Understanding a Progressive Tax Code

FeaturedImageAs confusion over tax rates and the fiscal cliff dominates the conversation in Washington, it is becoming apparent people do not understand how a progressive tax code works. . A progressive tax code increases a person’s tax rate as their income increases unlike more regressive taxes, which set a uniform rate regardless of income. The federal income tax, being the most progressive tax, has 5 different brackets or tiers. As an individual earns more, that income is taxed at a higher rate with rates set at 10%, 25%, 28%, 33%, 35%. The top rate of 35%, which gets all the attention, is only paid on income over $200,000 for an individual or over $250,000 for a couple.

Now, if a person makes $251,000 a year, all that income is not then taxed at 35%. Only $1,000 (the amount over $250,000) is taxed at 35%. Everybody, from business owners to the working poor, pays the same amount in taxes on the same amount of income. Whether it’s a CEO who makes a million dollars a year or a factory workers who makes $50,000 a year, both pay the same tax rate on the first $50,000 they earn. The difference is the CEO goes on to make much more, and that money, and only that money, is taxed at a higher rate.

Understanding people will not all of a sudden be forced to pay exorbitantly more in taxes because they make more money has important implications for a lot of the arguments thrown around in tax rate discussions.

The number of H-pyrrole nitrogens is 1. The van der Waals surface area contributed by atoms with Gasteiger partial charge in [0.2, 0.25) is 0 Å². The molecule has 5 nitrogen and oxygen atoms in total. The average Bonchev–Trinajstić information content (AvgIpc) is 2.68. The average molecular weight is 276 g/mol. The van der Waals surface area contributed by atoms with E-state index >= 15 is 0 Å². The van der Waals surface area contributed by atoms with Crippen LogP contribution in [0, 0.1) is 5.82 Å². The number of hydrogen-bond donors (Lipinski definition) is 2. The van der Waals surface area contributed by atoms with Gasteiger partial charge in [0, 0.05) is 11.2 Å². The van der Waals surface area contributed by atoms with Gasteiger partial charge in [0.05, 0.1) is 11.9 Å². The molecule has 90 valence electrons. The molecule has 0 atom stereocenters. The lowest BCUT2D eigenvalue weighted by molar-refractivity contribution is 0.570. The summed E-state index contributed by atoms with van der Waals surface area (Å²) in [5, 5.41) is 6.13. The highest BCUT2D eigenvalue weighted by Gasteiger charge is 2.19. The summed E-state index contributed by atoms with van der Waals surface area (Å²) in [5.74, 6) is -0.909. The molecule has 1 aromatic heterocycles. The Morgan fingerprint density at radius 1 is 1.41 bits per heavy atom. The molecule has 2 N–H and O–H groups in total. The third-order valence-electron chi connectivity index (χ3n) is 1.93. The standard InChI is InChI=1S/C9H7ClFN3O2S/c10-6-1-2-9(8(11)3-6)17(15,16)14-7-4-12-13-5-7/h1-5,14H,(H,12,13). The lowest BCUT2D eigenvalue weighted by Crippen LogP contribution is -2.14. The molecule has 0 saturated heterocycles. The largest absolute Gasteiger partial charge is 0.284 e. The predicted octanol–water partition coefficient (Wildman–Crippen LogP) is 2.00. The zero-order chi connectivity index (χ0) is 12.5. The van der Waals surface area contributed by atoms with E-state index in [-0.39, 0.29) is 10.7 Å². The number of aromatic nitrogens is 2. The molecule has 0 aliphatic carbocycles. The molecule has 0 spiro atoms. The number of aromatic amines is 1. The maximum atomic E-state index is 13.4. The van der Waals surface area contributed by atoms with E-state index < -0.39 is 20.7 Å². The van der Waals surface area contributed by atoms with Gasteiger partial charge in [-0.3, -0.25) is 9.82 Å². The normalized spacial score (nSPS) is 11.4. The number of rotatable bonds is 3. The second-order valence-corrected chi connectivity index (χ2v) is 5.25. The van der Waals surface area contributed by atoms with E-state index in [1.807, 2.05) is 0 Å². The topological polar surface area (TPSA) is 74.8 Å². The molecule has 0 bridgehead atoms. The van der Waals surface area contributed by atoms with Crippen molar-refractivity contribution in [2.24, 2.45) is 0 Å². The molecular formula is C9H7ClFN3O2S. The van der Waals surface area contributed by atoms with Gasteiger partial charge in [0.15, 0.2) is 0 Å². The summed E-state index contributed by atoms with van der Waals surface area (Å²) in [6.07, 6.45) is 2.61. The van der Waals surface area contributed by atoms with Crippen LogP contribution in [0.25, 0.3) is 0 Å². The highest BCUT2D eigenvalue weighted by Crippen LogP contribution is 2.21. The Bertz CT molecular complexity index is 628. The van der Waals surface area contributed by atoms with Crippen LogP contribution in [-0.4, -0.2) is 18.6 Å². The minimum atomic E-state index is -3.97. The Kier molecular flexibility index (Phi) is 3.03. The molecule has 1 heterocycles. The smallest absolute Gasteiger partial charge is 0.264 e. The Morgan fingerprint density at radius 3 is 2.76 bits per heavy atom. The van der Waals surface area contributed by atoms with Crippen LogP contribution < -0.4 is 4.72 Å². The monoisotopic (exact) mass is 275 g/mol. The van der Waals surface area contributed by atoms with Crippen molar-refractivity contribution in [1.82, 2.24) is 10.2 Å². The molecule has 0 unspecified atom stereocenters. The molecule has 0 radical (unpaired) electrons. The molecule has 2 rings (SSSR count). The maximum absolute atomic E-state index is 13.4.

It seriously weakens the argument that raising taxes will disincentivize people to make more money – the “why work harder if Uncle Sam is just gonna take my money” people.  This argument falsely assumes if you make too much money then you will be bumped up into the next tax bracket and therefore have a greater tax burden. As noted before, it is only those dollars above the set limits that are taxed at the higher rate; it’s only the dollars greater than $250,000 that are taxed at 35%.

This also has important implications for the debate over whether or not to let the Bush tax cuts expire. The Bush tax cuts were across the board cuts for every income bracket. If they do expire the 10%, 25%, 28%, 33%, and 35% rates will increase to 15%, 28%, 31%, 36%, and 39.6% respectively. It is unlikely we will see all these rates go up, but what is likely to happen is the top two rates will go up (33% to 36% and 35% to 39.6%).  This has prompted rage from the Republican Party, and is the basis for the claim that the President is engaging in class warfare.  The richest Americans will pay higher taxes on some of their income, but as Ezra Klein has pointed out, “It’s an under appreciated fact that extending the Bush tax cuts on income up to $250,000 cuts taxes for rich people, too.”

Republicans also defend low rates on the top 2 percent of people by deeming it as an attack on small businesses citing those that file their earnings as personal income.  Small businesses, ones that pay their taxes on an individual basis and make more than $250,000 would see a higher tax burden if those top rates expired. But, those businesses still receive a tax cut on their income up to $250,000. And 97 percent of small businesses do not fall into this upper echelon.